Original research articles

Survey of the accuracy and rapidity of several methods for vine leaf area assessment


Vine leaf area is an important viticultural parameter. Because its assessment is difficult, leaf area is not frequently taken into account. In this survey, several techniques of vine leaf area estimation are compared for their accuracy and rapidity. Leaf area is highly correlated with leaf blade fresh or dry weight. This method is destructive, because all the leaves have to be removed, and thus it can only be applied after harvest. Leaf area can also be estimated by the measurement of the lenght of two upper lateral veins. This method is precise, but very time consuming. Sample size reduction to one leaf out of four measured does not affect the quality of the estimation, though sample reduction to one leaf out of ten does. For accurate assessment, samples must be taken from multiple shoots. The third method utilizes the correlation between leaf area and shoot length. This technique combines precision and rapidity, though a standard curve should be established for each cultivar and stage of vine development. The percentage of light extinction through the vegetation can be measured by means of an L.A.I. 2000 device. Values are closely correlated to leaf area index and vine leaf area can be deduced when vine density is known. This method is very rapid (only one to two minutes per vine) but it does not distinguish between the primary and secondary leaf area. Moreover, the L.A.I. 2000 device is very expensive. Digital photographs were taken of the vines studied. Assessment of the percentage of leaf surface area, after binarisation of the image, does not lead to an accurate estimation of vine leaf area. The choice of a technique for vine leaf area estimation among the ones tested, will depend on: a) required precision, b) time availability, c) the need to dispose separately of primary and secondary leaf area, d) the possibility to invest in equipment and e) the possibility to remove leaves.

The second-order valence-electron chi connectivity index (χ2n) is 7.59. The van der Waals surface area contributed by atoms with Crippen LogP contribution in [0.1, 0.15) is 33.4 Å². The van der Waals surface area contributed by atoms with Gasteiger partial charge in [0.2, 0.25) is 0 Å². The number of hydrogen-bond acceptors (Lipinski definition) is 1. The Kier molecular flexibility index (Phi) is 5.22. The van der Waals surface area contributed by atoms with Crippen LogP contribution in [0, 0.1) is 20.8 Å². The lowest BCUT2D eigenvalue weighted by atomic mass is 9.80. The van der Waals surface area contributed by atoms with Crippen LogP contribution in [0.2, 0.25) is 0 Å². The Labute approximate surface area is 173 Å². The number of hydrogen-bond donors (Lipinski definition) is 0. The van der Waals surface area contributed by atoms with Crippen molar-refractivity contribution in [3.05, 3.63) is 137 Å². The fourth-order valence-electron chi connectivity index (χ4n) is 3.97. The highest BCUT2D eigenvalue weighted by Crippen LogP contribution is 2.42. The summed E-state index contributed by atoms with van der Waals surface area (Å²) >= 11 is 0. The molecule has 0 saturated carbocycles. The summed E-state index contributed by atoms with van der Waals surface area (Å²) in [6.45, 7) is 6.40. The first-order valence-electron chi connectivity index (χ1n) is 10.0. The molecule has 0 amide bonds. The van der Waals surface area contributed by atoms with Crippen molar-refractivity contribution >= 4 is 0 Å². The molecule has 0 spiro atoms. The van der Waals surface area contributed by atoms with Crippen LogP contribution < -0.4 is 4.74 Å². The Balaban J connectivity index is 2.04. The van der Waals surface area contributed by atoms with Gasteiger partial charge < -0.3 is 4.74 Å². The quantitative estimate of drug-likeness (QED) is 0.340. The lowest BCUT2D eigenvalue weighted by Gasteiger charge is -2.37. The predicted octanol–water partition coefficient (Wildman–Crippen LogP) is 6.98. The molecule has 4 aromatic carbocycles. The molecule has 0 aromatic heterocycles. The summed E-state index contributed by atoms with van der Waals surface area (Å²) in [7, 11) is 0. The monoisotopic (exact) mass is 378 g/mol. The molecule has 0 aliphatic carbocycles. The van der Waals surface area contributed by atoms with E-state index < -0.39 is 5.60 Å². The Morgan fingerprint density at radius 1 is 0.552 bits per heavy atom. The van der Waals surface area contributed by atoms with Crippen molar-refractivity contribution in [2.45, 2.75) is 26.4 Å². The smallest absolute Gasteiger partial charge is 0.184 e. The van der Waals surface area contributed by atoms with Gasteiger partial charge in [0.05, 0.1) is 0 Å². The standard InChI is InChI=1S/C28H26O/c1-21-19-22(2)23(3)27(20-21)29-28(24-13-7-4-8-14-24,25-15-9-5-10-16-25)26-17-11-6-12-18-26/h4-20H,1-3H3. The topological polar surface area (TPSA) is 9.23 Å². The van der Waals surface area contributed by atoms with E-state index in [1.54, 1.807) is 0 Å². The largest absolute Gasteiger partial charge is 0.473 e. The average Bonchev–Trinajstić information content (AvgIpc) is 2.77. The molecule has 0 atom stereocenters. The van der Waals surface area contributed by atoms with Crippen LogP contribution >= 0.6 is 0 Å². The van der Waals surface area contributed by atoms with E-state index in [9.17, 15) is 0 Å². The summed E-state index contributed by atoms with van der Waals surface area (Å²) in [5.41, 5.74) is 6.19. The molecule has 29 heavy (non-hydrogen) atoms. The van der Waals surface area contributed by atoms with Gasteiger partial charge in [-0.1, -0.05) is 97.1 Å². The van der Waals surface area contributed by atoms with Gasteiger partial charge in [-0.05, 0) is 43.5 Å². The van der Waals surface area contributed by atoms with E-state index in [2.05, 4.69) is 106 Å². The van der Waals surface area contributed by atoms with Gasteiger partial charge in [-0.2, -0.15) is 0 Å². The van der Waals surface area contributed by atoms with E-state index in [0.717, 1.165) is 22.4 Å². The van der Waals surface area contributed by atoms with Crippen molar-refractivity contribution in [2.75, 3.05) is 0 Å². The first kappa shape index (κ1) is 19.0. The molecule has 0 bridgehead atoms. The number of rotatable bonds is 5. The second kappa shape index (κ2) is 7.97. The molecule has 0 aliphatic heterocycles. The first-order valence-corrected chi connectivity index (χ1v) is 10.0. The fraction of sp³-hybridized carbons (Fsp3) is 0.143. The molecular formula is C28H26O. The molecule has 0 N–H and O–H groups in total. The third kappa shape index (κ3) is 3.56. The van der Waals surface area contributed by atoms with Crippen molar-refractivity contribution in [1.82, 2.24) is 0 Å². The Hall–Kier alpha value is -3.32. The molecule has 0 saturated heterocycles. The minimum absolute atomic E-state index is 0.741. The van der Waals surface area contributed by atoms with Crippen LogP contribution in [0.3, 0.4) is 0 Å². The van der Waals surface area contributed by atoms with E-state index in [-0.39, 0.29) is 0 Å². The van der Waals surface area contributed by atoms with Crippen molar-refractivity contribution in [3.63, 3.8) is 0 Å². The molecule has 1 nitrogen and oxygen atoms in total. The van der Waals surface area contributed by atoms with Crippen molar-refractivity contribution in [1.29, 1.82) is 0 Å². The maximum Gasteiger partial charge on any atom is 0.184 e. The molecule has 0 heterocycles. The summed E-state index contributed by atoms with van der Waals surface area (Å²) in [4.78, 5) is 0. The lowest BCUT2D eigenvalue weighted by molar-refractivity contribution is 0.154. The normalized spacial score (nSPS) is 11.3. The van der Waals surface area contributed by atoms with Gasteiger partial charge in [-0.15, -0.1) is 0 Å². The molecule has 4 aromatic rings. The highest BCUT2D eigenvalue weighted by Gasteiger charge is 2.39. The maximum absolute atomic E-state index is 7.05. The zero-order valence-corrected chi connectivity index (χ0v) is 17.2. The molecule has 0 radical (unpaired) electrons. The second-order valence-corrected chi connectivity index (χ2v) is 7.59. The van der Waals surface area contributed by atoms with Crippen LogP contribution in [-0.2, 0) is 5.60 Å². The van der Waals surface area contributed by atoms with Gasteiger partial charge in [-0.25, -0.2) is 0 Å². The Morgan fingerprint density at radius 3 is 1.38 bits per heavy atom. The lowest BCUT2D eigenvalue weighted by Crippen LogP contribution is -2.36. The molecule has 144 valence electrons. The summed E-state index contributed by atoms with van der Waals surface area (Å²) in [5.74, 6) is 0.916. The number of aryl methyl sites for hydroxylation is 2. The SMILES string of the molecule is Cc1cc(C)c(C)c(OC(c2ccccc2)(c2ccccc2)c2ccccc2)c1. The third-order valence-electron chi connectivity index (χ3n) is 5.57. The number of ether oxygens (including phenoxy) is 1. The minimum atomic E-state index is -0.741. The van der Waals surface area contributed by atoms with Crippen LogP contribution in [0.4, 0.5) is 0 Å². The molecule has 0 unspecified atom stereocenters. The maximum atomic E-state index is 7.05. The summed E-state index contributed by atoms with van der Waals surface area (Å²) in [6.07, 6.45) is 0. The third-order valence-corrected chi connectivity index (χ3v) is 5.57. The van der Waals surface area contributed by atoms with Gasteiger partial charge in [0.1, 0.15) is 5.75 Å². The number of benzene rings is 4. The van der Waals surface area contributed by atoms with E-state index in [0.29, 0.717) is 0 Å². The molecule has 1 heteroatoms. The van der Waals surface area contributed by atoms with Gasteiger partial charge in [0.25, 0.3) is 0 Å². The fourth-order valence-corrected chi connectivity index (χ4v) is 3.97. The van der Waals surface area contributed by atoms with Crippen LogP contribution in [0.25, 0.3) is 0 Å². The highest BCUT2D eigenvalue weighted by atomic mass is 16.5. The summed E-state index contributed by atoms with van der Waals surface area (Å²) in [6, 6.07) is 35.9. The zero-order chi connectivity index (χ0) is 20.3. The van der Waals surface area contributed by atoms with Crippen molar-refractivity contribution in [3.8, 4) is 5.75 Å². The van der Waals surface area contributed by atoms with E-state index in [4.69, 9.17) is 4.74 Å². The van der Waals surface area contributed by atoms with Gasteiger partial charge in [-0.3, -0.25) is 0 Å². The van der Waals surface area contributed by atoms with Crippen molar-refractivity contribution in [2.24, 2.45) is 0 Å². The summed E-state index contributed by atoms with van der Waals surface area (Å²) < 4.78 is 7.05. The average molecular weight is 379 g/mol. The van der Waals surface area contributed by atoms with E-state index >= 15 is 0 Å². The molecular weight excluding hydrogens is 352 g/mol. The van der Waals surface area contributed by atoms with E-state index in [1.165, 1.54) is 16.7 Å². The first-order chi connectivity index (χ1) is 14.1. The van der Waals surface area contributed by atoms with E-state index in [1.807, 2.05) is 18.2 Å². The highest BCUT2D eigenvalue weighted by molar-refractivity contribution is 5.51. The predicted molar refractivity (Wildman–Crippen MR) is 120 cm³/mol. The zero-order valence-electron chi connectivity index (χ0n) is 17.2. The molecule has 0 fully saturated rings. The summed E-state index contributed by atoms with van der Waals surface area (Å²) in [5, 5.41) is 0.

Olivier Trégoat

Affiliation : Viti Development, 11 rue William et Catherine Booth, 33500 Béziers, France

Nathalie Ollat

Affiliation : UMR Ecophysiologie et Génomique Fonctionnelle de la Vigne, Bordeaux Sciences Agro, INRA, Université de Bordeaux, Villenave d’Ornon, France

Gilbert Grenier

Affiliation : ENITA de Bordeaux, 1 cours du Général de Gaulle, BP 201, 33175 Gradignan cedex, France

Cornelis van Leeuwen


Affiliation : Bordeaux Sciences Agro, Institut des Sciences de la Vigne et du Vin (ISVV), Ecophysiology and Functional Genomics of the Vine (EGFV), UMR 1287, 33140 Villenave d’Ornon, France


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